Alpine ski property market gaining momentum, new report suggests
The market for ski property in the Alps is gaining momentum with prices stabilising following falls in both 2011 and 2012, according to a new analysis report.
Both viewings and transactions increased in 2013 while both were up again by 200% in January and February of 2014, the report from international property firm Savills shows.
It says that the majority of Alpine property buyers are regular skiers in the region, and although the number of winter ski trips to the Alps are still below their 2007 to 2008 peak when 700,000 trips were made, winter visitors have started to increase again.
The residential markets are also aided by growth in summer season visits, as the mountains attract larger numbers of walkers and cyclists.
The report points out that Switzerland’s status as a safe haven with its attractive fiscal environment and historical political and economic stability, make it an attraction for buyers from around the world.
International buyers are diverse, but the Swiss Alps have seen purchasers from Asia, in particular Singapore, and young buyers who are on average in their early 40s. Buyers from northern Europe are also on the increase in the Swiss Alps.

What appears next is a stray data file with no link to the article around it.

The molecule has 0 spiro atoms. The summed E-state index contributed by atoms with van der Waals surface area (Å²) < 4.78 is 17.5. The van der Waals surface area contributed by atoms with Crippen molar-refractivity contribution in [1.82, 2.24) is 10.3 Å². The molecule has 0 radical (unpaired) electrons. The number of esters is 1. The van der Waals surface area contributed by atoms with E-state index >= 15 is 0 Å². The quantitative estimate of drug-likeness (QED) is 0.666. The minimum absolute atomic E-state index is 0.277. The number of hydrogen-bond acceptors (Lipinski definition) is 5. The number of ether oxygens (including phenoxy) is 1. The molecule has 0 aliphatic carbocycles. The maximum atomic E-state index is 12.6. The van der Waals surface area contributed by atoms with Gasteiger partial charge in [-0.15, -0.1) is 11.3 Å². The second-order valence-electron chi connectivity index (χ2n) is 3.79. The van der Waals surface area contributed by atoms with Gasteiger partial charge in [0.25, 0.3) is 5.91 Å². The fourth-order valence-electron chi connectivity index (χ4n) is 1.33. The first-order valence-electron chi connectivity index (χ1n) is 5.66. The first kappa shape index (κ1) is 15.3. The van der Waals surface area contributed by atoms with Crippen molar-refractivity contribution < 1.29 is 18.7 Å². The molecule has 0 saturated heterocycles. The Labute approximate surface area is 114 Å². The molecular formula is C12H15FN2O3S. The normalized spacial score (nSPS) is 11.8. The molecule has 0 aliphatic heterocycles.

‘The rental market is strong, so renting out a property for just three weeks a year in Verbier, for example, will usually completely cover the annual running costs of the property,’ the report says.
‘Apartments are popular, especially new build properties which can provide a range of attractive offerings such as proximity to lifts, parking, wellness centres and concierge services,’ it adds.
In scenic Austria where ski resorts and lakes are often close together, dual season properties are popular. Lower capital values in this market have meant buyers can find good, income producing investments.
New developments are underway in many resorts, so supply is not as constrained as in some other Alpine locations, especially Switzerland. Chalets remain popular and relatively affordable in Austria.
UK buyers are the biggest buyer group in Austria although the country is also popular with those from the Czech Republic, Russia and other countries in the CIS.
The French Alps have seen a mixed picture in terms of pricing. Where Courchevel has seen prices stabilise at 20% below 2008 values, limited supply has helped both Megève and Val d’Isère see sustained price growth over the five years to 2013.
‘As with the rest of France, confidence in the market is still relatively weak, impacted by ongoing uncertainty around the French tax environment and economy, but has the potential to strengthen significantly should this change,’ the report explains.
Swiss buyers have become more common in the French Alpine market over the last five years, taking advantage of the strong Swiss franc and weak euro, while UK buyer numbers have declined.
‘Taken as a whole, the outlook for the Alpine property market looks positive with increased buyer interest and transactions in recent times,’ the report concludes.